5 Neuroscience Hacks for Making You a Better Leader

Neuroscience Hacks

What has neuroscience got to do with leadership? Quite a lot, reveal many studies. The prevalence of anxiety, depression, stress and chaos in the modern day lives can take a toll on leaders.

As per the World Economic Forum’s Global Risks Report 2019, as complex structural changes impact people’s work, relationships and lives, mental health problems now affect an estimated 700 million people worldwide.

Leaders need to confront these facts and find ways to overcome these challenges. A leader needs to understand how the human brain responds to challenges, situations and various events.

Here we look at 5 Neuroscience hacks for better leadership.

1. Learning New Things:

The brain changes throughout your life. The neuroplasticity of the brain is affected when you learn new things. Our brains work better when we keep learning new things. Leaders understand the urge for learning that is inbuilt into the human brain.

Leaders encourage constant learning and help their team take on new challenges. They create a framework where learning, experimentation and growth is encouraged for their team members.

Researchers have found that new neurons are created in the brain associated with learning, memory and emotion throughout adult life. Your brain can be as dynamic as you want it to be.

2. Stress Management

Stress Management

Our brains work best when they are constantly supplemented with physical activity. The physical activity stimulates the chemicals that affect the brain cells. It is immensely helpful in keeping your brain sharp and focused.

As human beings become more and more dependent on technology, the stress in the system builds up. Physical exercise and activity is the best way to release this stress.

Leaders need to know that stress impairs brain functioning. It also speeds up cognitive decline. Physical activity, mindfulness and aerobics can help to manage stress.

3. Leading by Example


According to neuroscientist, Tej Tadi, “brain cells that fire both when a person acts and that person observes the same action performed by another person.”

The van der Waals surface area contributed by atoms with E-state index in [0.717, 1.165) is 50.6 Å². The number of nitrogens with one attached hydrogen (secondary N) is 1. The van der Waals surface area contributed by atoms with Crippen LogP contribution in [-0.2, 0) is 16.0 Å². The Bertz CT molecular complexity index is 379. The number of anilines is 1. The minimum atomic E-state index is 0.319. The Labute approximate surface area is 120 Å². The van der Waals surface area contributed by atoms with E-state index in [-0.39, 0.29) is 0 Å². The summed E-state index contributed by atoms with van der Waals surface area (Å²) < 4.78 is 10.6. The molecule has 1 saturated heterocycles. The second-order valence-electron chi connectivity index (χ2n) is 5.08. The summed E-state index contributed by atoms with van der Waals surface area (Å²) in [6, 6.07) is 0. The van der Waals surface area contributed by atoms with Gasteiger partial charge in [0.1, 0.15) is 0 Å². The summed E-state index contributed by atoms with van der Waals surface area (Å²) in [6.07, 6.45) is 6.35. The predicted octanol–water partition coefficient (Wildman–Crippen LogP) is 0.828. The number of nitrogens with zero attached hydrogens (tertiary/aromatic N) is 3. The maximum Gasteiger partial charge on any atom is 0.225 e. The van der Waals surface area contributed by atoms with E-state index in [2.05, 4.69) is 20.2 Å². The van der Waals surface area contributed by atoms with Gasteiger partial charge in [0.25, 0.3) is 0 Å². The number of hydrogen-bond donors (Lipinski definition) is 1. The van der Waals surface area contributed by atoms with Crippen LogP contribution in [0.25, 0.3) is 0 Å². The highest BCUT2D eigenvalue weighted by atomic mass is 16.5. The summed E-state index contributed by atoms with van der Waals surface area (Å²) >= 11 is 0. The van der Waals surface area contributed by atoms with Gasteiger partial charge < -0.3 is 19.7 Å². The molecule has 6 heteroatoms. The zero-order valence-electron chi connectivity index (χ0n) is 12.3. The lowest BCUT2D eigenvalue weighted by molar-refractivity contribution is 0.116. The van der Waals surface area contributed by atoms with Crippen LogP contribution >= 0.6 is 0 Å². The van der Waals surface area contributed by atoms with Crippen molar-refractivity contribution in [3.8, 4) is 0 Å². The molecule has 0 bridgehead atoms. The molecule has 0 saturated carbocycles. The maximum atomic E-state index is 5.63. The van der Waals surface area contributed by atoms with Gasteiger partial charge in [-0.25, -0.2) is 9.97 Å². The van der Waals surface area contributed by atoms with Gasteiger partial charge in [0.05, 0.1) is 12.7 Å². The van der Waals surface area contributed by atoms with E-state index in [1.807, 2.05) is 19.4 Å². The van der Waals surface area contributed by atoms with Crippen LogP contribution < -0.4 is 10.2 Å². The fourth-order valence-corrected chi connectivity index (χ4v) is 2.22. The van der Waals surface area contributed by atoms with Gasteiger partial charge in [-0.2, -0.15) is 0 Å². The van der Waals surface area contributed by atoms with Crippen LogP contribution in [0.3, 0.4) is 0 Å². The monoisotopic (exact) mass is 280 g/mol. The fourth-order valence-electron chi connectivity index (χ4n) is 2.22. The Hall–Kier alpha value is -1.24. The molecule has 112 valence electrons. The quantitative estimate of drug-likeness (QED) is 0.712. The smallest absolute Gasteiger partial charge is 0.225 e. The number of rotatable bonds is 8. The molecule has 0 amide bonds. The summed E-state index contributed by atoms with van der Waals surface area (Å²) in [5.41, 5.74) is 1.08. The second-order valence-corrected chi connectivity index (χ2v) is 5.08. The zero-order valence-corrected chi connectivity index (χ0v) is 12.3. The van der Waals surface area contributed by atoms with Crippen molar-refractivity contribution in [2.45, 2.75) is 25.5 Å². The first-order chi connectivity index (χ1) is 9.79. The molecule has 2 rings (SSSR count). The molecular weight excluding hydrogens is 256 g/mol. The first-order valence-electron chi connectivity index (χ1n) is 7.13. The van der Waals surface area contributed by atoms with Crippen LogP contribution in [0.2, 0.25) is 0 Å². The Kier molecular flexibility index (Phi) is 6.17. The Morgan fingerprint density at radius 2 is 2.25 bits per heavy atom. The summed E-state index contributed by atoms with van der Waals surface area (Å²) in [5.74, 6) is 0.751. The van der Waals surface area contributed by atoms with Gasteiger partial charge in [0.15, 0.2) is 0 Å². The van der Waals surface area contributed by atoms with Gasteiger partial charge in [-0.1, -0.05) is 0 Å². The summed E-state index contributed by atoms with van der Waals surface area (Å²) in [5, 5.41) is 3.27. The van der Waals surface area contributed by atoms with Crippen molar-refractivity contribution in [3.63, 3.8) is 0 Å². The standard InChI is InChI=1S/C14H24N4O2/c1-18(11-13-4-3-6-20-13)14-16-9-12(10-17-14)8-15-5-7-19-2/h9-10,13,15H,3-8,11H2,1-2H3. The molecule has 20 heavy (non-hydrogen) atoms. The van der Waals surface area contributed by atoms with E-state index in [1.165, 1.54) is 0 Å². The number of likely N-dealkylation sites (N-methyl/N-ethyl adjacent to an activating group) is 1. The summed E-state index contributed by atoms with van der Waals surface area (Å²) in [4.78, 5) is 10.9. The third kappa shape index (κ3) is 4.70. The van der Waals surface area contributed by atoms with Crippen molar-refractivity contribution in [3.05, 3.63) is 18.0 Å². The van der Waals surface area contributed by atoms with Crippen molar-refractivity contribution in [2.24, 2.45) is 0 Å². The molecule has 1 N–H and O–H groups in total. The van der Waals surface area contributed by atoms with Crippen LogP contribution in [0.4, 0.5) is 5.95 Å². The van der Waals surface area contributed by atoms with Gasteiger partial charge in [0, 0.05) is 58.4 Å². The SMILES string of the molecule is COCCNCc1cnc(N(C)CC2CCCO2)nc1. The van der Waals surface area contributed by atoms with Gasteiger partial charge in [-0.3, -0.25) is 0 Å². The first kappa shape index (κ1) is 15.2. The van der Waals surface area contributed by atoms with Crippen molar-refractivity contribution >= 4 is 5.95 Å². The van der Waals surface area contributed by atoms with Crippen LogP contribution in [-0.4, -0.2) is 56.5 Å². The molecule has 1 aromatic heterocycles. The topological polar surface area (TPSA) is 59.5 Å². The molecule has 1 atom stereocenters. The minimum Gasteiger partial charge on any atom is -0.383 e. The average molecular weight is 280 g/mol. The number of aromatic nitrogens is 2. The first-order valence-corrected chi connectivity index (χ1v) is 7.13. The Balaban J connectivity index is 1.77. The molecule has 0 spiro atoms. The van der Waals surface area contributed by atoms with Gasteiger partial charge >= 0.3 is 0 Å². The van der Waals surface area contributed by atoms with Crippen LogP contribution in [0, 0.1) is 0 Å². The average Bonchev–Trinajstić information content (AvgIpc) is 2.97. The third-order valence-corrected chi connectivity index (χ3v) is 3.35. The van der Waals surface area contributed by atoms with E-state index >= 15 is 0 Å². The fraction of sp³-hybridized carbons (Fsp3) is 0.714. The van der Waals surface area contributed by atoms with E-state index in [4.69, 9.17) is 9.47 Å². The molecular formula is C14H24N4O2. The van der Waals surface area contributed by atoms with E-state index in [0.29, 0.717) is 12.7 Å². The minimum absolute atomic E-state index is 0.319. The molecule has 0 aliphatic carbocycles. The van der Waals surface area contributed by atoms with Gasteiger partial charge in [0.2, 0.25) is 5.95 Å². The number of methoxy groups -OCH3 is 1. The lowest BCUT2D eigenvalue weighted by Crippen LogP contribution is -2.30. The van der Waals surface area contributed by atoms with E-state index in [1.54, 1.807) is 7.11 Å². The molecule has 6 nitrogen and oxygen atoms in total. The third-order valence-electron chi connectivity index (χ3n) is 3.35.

Leaders must understand that people learn by observing things around them. The brain mimics the behaviour of the persons we associate with. Leaders must set the right examples by leading from the front. They must create a congenial environment where people can learn and grow together.

4. Uncertainty is Good

We all seek predictability and certainty in things we do. But situations and events around us are never predictable. The corporate world, in particular throws many unprecedented and unknown challenges. Leaders need to constantly guard themselves and their teams against the unpredictable.

A Yale University study has shown that the brain benefits from volatility and uncertainty boosts learning. Professor Daeyeol Lee says, “when you enter a more novel and volatile environment, this might enhance the tendency for the brain to absorb more information.”

The brain is not always learning, but adapts according to situations. So, the more challenging situations may bring out the best in the teams.

5. Explain the Why


Our brain works best when it can understand the cause and effect. People are in a state of inertia unless they are compelled to move. Resistance and change can be hard. But when people know the reason why something needs to be done, they figure out the how.

Leaders need to play an important role in defining the why, the purpose to bring out the best in their teams. Our brains are geared to work on positive experiences. When we know something is important and feel connected to it, the results can be taken to a different level altogether.

When leaders understand the psychology of their people, they can connect with them better & bring out the best in them.


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